History of Jersey

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The island of Jersey and the other Channel Islands represent the last remnants of the medieval Duchy of Normandy that held sway in both France and England. Jersey lies in the Bay of Mont St Michel and is the largest of the Channel Islands. It has enjoyed self-government since the division of the Duchy of Normandy in 1204.

Contents

Prehistory

It has been an island for approximately 8,000 years and at its extremes it measures 10 miles east to west and six miles north to south. The earliest evidence of human activity in the island dates to about 250,000 years ago when bands of hunters used the caves at La Cotte de St Brelade as a base for hunting mammoth. There was sporadic activity in the area by nomadic bands of hunters until the introduction of settled communities in the Neolithic period, which is marked by the building of the ritual burial sites known as dolmens. The number, size and visible locations of these megalithic monuments (especially La Hougue Bie) have suggested that social organisation over a wide area, including surrounding coasts, was required for the construction. Archaeological evidence shows that there were trading links with Brittany and the south coast of England during this time. It would appear that the island was significant enough to inspire large-scale construction projects.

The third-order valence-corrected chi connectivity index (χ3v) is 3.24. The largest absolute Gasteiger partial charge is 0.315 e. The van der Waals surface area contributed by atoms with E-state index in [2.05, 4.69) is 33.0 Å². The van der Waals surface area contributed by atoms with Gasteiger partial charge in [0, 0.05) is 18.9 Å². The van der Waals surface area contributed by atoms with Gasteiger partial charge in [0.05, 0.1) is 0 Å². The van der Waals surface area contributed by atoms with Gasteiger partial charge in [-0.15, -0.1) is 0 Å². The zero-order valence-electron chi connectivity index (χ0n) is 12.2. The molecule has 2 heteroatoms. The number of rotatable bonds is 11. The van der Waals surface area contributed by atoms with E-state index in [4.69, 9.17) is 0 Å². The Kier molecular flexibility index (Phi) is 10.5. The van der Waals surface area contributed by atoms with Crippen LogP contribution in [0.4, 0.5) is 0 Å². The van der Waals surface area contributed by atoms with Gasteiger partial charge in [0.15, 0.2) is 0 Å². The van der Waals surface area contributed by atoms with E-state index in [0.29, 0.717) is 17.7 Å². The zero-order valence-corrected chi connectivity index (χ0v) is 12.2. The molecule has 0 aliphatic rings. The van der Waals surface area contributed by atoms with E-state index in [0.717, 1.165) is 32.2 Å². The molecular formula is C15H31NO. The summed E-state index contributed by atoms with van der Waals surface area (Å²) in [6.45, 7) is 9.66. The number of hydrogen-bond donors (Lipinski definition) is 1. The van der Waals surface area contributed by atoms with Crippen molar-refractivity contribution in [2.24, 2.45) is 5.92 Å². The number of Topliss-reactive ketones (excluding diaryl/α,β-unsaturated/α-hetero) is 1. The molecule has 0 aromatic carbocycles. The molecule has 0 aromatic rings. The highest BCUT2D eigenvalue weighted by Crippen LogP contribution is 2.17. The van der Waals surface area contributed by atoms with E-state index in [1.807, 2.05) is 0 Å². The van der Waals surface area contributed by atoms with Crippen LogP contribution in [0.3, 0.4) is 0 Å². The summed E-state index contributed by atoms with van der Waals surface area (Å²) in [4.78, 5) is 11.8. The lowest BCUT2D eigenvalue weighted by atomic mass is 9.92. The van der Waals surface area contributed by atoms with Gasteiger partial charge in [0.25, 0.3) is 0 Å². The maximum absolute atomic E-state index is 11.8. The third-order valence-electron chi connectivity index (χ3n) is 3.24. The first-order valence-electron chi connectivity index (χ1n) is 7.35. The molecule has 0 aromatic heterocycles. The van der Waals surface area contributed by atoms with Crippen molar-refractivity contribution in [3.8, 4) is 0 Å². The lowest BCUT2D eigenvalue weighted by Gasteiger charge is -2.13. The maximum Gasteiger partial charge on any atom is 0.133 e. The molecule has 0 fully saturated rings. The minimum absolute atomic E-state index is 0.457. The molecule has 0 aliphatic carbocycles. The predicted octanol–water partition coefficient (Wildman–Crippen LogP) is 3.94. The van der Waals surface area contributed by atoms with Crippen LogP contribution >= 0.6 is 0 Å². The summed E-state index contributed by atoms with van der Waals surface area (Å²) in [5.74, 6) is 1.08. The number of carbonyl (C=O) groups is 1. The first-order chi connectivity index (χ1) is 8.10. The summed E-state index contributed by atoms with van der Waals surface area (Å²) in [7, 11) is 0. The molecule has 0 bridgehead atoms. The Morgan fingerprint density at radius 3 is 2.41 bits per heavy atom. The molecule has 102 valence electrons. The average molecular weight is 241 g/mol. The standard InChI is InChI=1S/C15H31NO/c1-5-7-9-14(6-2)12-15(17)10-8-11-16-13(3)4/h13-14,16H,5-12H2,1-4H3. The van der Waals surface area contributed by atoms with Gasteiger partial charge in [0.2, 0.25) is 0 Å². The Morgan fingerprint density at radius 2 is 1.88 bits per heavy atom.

Christianity

Although part of the Roman world, we know very little about the island until the 11th century. The tradition that the Island was called Caesarea by the Romans appears to have no basis in fact. The Channel Islands, then called the Lenur Islands, were occupied by the Britons during their migration to Brittany (5th-6th century). Various saints such as the Celts Samson of Dol and Branwaldr (Brelade) were active in the region, although tradition has it that it was Saint Helier from Tongeren in modern-day Belgium who first brought Christianity to the Island in the 6th century, and Charlemagne sent his emissary to the island (at that time called Angia, also spelt Agna)[1] in 803.

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